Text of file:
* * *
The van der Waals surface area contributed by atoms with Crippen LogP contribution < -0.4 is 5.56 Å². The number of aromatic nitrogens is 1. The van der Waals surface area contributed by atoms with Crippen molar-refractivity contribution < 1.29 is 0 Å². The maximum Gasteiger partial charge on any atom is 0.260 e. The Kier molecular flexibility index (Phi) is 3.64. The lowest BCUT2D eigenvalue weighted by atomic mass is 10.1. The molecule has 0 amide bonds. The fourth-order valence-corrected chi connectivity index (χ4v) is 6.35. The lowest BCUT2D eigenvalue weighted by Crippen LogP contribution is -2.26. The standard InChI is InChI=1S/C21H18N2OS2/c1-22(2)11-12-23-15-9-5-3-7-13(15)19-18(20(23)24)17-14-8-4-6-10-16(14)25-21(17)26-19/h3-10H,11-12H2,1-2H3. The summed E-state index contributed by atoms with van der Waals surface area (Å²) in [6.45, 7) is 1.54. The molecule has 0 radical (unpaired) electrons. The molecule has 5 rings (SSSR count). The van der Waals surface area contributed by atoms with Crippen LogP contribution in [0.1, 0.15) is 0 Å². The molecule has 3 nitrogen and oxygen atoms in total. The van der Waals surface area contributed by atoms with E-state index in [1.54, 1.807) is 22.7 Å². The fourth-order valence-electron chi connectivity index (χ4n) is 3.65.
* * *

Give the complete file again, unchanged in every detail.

The van der Waals surface area contributed by atoms with Crippen LogP contribution < -0.4 is 5.56 Å². The number of aromatic nitrogens is 1. The van der Waals surface area contributed by atoms with Crippen molar-refractivity contribution < 1.29 is 0 Å². The maximum Gasteiger partial charge on any atom is 0.260 e. The Kier molecular flexibility index (Phi) is 3.64. The lowest BCUT2D eigenvalue weighted by atomic mass is 10.1. The molecule has 0 amide bonds. The fourth-order valence-corrected chi connectivity index (χ4v) is 6.35. The lowest BCUT2D eigenvalue weighted by Crippen LogP contribution is -2.26. The standard InChI is InChI=1S/C21H18N2OS2/c1-22(2)11-12-23-15-9-5-3-7-13(15)19-18(20(23)24)17-14-8-4-6-10-16(14)25-21(17)26-19/h3-10H,11-12H2,1-2H3. The summed E-state index contributed by atoms with van der Waals surface area (Å²) in [6.45, 7) is 1.54. The molecule has 0 radical (unpaired) electrons. The molecule has 5 rings (SSSR count). The van der Waals surface area contributed by atoms with Crippen LogP contribution in [0.1, 0.15) is 0 Å². The molecule has 3 nitrogen and oxygen atoms in total. The van der Waals surface area contributed by atoms with E-state index in [1.54, 1.807) is 22.7 Å². The fourth-order valence-electron chi connectivity index (χ4n) is 3.65.